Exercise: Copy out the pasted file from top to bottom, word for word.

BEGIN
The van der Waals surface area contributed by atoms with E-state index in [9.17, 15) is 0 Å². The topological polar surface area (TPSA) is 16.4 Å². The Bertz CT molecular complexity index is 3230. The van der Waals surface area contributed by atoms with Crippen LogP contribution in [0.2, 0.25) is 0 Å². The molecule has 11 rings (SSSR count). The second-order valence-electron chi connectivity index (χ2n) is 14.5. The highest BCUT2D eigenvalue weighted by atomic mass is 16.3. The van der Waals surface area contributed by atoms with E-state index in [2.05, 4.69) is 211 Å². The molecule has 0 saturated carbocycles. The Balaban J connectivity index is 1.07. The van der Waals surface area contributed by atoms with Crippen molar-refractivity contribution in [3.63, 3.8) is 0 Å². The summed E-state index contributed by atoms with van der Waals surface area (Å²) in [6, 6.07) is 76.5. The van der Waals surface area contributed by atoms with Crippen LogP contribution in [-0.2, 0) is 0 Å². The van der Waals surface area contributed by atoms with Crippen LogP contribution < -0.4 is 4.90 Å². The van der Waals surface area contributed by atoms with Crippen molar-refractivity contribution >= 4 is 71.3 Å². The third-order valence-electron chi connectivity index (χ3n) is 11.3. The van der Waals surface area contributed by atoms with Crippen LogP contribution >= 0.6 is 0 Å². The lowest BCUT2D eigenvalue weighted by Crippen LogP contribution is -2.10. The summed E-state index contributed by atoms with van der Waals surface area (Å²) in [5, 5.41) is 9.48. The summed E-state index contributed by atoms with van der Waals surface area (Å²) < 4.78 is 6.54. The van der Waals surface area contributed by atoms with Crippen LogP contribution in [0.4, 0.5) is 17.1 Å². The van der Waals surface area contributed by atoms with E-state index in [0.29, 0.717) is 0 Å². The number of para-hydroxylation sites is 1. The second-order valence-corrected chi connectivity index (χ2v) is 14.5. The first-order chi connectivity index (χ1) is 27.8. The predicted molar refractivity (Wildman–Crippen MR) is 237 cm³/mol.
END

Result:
The van der Waals surface area contributed by atoms with E-state index in [9.17, 15) is 0 Å². The topological polar surface area (TPSA) is 16.4 Å². The Bertz CT molecular complexity index is 3230. The van der Waals surface area contributed by atoms with Crippen LogP contribution in [0.2, 0.25) is 0 Å². The molecule has 11 rings (SSSR count). The second-order valence-electron chi connectivity index (χ2n) is 14.5. The highest BCUT2D eigenvalue weighted by atomic mass is 16.3. The van der Waals surface area contributed by atoms with E-state index in [2.05, 4.69) is 211 Å². The molecule has 0 saturated carbocycles. The Balaban J connectivity index is 1.07. The van der Waals surface area contributed by atoms with Crippen molar-refractivity contribution in [3.63, 3.8) is 0 Å². The summed E-state index contributed by atoms with van der Waals surface area (Å²) in [6, 6.07) is 76.5. The van der Waals surface area contributed by atoms with Crippen LogP contribution in [-0.2, 0) is 0 Å². The van der Waals surface area contributed by atoms with Crippen LogP contribution < -0.4 is 4.90 Å². The van der Waals surface area contributed by atoms with Crippen molar-refractivity contribution >= 4 is 71.3 Å². The third-order valence-electron chi connectivity index (χ3n) is 11.3. The van der Waals surface area contributed by atoms with Crippen LogP contribution >= 0.6 is 0 Å². The lowest BCUT2D eigenvalue weighted by Crippen LogP contribution is -2.10. The summed E-state index contributed by atoms with van der Waals surface area (Å²) in [5, 5.41) is 9.48. The summed E-state index contributed by atoms with van der Waals surface area (Å²) < 4.78 is 6.54. The van der Waals surface area contributed by atoms with Crippen LogP contribution in [0.4, 0.5) is 17.1 Å². The van der Waals surface area contributed by atoms with E-state index in [0.29, 0.717) is 0 Å². The number of para-hydroxylation sites is 1. The second-order valence-corrected chi connectivity index (χ2v) is 14.5. The first-order chi connectivity index (χ1) is 27.8. The predicted molar refractivity (Wildman–Crippen MR) is 237 cm³/mol.